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New Zealand’s post-study work visa policy set to change

The New Zealand government has opened a consultation on proposed changes to post-study work visas for international students that would see work rights for students below degree level restricted, a policy that was first announced during the electoral campaign last year by the Labour party.

The new policy would restrict PSW rights for students below degree level. Photo: Tyler Lastovich/Pexels

The changes seek to decouple work rights from employer sponsorship at every level, in a bid to make international students less vulnerable from exploitation

Students pursuing a non-degree qualification at level 7 or below will retain a one-year open post-study work visa provided they study in New Zealand for at least two years.

Those studying at degree level 7 or above would be provided with a three-year open post-study work visa.

International postgraduates would also be required to be studying in an area on the Long Term Shortage Skill list to retain work and education entitlements for their family members.

The changes seek to decouple work rights from employer sponsorship at every level, in a bid to make international students less vulnerable from exploitation.

The proposed changes, according to the consultation document set out by the Ministry of Business, Innovation and Employment, would increase the skill level needed to proceed to permanent residency and still allow international students to gain NZ work experience upon completion of their studies.

“The changes will disadvantage both PTEs and ITPs delivering in the Level 4 -7 space”

However, they will also likely cause a reduction in the number of international students, with Private Training Establishments and Institutes of Technology and Polytechnics likely to see the biggest impact, the document reads.

Craig Musson, Independent Tertiary Education NZ chair, told The PIE News that the organisation is looking into the effects of the changes and how they will affect providers, as some operate across all levels and some at level 5-6 only.

“The changes will disadvantage both PTEs and ITPs delivering in the Level 4 -7 space,” he said, adding that providers have been encouraged to send their own submission to the consultation.

English New Zealand is also pondering the consequences of the changes, with the view that clarification is needed on some of the terminology used as some diploma types sit on different levels of the qualification framework, the association’s executive director Kim Renner told The PIE.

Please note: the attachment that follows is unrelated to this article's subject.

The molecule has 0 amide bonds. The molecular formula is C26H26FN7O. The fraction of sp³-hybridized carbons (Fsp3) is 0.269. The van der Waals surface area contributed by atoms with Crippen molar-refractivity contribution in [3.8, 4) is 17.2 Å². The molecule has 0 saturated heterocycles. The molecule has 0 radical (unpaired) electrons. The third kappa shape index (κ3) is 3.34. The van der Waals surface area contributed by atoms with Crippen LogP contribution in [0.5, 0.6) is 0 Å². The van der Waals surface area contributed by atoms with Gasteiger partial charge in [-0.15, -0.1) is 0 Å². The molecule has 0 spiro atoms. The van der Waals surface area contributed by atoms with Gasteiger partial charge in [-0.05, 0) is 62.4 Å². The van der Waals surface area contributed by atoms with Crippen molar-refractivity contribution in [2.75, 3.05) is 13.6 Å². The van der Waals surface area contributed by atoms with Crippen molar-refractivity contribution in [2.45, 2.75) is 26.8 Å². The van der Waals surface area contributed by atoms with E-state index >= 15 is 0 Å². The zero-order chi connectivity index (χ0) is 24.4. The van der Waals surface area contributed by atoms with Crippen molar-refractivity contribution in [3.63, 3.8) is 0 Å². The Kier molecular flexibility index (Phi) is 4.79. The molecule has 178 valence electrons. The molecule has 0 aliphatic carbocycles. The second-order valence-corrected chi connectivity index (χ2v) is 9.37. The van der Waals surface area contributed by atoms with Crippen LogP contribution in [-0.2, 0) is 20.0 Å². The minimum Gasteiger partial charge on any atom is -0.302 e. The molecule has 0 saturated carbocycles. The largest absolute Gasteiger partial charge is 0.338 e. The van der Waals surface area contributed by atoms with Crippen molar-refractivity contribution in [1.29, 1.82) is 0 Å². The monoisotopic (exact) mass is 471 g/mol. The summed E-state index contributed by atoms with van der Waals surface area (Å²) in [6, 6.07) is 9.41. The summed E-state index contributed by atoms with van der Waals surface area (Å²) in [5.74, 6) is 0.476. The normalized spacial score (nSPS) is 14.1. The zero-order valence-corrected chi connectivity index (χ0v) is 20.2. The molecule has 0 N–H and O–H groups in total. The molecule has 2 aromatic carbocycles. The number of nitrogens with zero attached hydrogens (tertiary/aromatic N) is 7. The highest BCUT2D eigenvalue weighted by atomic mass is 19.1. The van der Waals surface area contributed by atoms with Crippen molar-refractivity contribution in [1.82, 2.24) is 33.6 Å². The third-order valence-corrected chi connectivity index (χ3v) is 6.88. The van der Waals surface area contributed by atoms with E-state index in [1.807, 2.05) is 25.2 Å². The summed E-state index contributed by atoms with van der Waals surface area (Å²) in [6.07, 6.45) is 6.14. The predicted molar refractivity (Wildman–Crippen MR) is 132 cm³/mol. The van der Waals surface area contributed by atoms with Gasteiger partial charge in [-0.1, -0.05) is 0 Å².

“Members offering English plus other programs and pathways to tertiary education will be the most affected,” Renner said.

But the policy’s accent on higher skills level may be a silver lining for the ELT industry.

“The intention of the policy seems to be to have more students studying in higher level qualifications, and this will have an impact on the level of English needed for pathway programs,” Renner explained.

Universities New Zealand instead welcomed the proposed changes, praising the simplified system which will protect students from exploitation and ensure skill shortages are dealt with.

“The previous system permitted unscrupulous employers to exploit students and often saw students end up trying to get jobs with qualifications for which there was no real demand,” Universities New Zealand executive director Chris Whelan said in a statement.

“Having the PSW visa tied to one employer is no longer fit-for-purpose in today’s working environment”

“These changes simplify things for students while encouraging them to get qualifications that will open doors to more meaningful jobs.

“That’s better for them; it’s better for the employers who are constantly dealing with skill shortages. And it’s therefore ultimately better for the country.”

Director international at the University of Auckland Brett Berquist told The PIE the changes for degree level students and above reflect a modernisation of the post-study work policy advocated for by several universities.

Through Universities New Zealand, we held several discussions, including with Immigration New Zealand, on this issue, leading to a proposal submitted on behalf of our 8 universities.

“The changes announced recently reflect our suggestions for university graduates.  We will work with the other universities for a joint response to the proposed changes,” he said.

“The proposed changes reflect a proposal from the university sector to simplify the post-study work visa process to align with the changing world of work where consulting, entrepreneurship, etc. are of increasing importance,” Berquist added.   

“Having the PSW visa tied to one employer is no longer fit-for-purpose in today’s working environment.”

The consultation will close on Friday 29 June 2018. At the same time, Education New Zealand is consulting on the Government’s draft of the International Education Strategy 2018-2030, with submissions due by 22 June.

 

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